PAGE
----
To bring it in line with the current NICE classification the number of trade mark classes was increased from 42 – 45 on the 20th of May 2010 vide Notification No. G.S.R. 48 (E) in the Gazette of India Extraordinary. The abovementioned Notification had the effect of dividing the dividing the Services previously existing in class 42 alone, into classes 42, 43, 44 and 45.
In order to implement the above Notification, the IPO issued a Public Notice in the Trade marks journal No. 1143. However this public notice caused a lot of confusion and after conferring with stake holders, advocates and trade mark attorneys the controller general issued Public Notice dated 23rd of August 2010 bearing number CG/F/PG-II/IPAA/2010/218 suppressing the Public Notice featured in the Trade marks journal No. 1143 .
The Public Notice dated 23rd of August 2010 inter alia lays down that:
The CGPDTM on the 24 of December 2009 issued a Public Notice calling for all patentees and licensees to furnish information regarding working of patents. The deadline given by the Public notice was 31st March 2010.
If the patent has not been worked in India any person interested may make an application for grant of compulsory license to such patent. The application for compulsory license may be made any time after the expiration of three years from the date of the grant of a patent. The calling for information regarding working of patents will lead to transparency as persons interested may apply for grant of compulsory license if they find that the patent has not been worked in India.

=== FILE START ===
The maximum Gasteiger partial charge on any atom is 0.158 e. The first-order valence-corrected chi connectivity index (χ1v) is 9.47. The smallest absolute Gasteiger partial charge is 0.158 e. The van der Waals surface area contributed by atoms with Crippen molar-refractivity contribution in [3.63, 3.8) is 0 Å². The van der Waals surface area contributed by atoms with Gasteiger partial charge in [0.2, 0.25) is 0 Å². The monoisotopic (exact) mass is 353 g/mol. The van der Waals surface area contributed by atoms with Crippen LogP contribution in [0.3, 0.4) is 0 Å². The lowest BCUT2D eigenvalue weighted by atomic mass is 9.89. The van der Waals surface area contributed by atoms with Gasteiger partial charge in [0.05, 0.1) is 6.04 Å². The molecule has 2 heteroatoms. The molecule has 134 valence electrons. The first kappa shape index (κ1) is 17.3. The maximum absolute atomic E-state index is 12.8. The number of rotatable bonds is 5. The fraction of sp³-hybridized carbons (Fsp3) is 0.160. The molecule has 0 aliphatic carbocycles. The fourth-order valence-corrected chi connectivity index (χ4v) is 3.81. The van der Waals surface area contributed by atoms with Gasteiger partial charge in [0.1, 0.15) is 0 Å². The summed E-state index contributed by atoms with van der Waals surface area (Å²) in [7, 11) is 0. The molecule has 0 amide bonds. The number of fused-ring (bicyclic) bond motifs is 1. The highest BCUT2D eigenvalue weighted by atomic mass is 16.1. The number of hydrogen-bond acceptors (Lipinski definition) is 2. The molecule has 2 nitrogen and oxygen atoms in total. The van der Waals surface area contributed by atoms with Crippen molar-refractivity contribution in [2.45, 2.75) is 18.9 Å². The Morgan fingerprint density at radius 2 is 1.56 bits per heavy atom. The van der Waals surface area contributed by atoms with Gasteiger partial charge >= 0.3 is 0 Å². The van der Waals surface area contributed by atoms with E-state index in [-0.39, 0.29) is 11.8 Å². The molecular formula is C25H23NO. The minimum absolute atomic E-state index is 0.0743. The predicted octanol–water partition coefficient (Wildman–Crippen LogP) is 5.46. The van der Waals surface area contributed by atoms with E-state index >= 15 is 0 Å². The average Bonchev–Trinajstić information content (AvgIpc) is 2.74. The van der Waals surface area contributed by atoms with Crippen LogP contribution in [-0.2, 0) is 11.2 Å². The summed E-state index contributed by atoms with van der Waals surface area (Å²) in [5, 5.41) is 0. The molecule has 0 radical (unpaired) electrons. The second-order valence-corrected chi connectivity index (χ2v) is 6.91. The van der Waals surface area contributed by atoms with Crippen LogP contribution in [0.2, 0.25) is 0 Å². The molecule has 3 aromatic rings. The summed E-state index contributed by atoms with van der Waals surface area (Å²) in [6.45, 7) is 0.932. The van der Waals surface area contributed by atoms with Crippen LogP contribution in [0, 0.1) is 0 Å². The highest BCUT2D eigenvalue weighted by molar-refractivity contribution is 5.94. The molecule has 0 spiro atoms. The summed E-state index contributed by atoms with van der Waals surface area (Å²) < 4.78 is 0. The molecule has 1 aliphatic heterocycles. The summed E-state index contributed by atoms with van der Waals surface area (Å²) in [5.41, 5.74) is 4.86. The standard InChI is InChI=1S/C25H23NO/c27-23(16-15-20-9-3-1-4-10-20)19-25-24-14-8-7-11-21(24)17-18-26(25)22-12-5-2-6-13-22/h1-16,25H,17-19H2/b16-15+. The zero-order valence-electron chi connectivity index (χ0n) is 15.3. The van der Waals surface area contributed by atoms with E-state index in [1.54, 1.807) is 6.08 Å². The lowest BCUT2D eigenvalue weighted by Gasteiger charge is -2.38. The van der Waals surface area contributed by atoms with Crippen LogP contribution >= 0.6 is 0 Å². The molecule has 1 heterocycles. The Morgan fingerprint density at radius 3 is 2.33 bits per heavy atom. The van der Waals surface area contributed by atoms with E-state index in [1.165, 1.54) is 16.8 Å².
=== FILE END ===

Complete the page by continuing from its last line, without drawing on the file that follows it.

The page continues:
If the patentee or the Licensee fails to disclose furnish information regarding working of patents he shall be punishable with fine which may extend to ten lakh rupees and if he furnishes information or statement which is false and which he either knows or has reason to believe to be false or does not believe to be true, he shall be punishable with imprisonment which may extend to six months, or with fine, or with both.
It was curious and heartening to note that till the month of November 2010 the patent office in Mumbai actually saw more domestic applications being filed by Indian nationals than National Phase applications in the year 2010. As of the 1st of December 2010 the number of applications filed by Indian nationals in Mumbai since 1st of January 2010 was 3283 as compared to 2552 in case of the national phase application. Conversely as of 1st December 2010 the rest of India did not see a similar trend, for example the no. of domestic application filed in chennai were 3649 as compared to 7800 national phase application.
This peculiar trend in Mumbai can be attributed to a greater IP awareness among the people in western India than the rest of India. It could also be attributed to the concentration of Industry and commerce in Maharashtra and the fact that in this area it is recognized that patents are an Asset.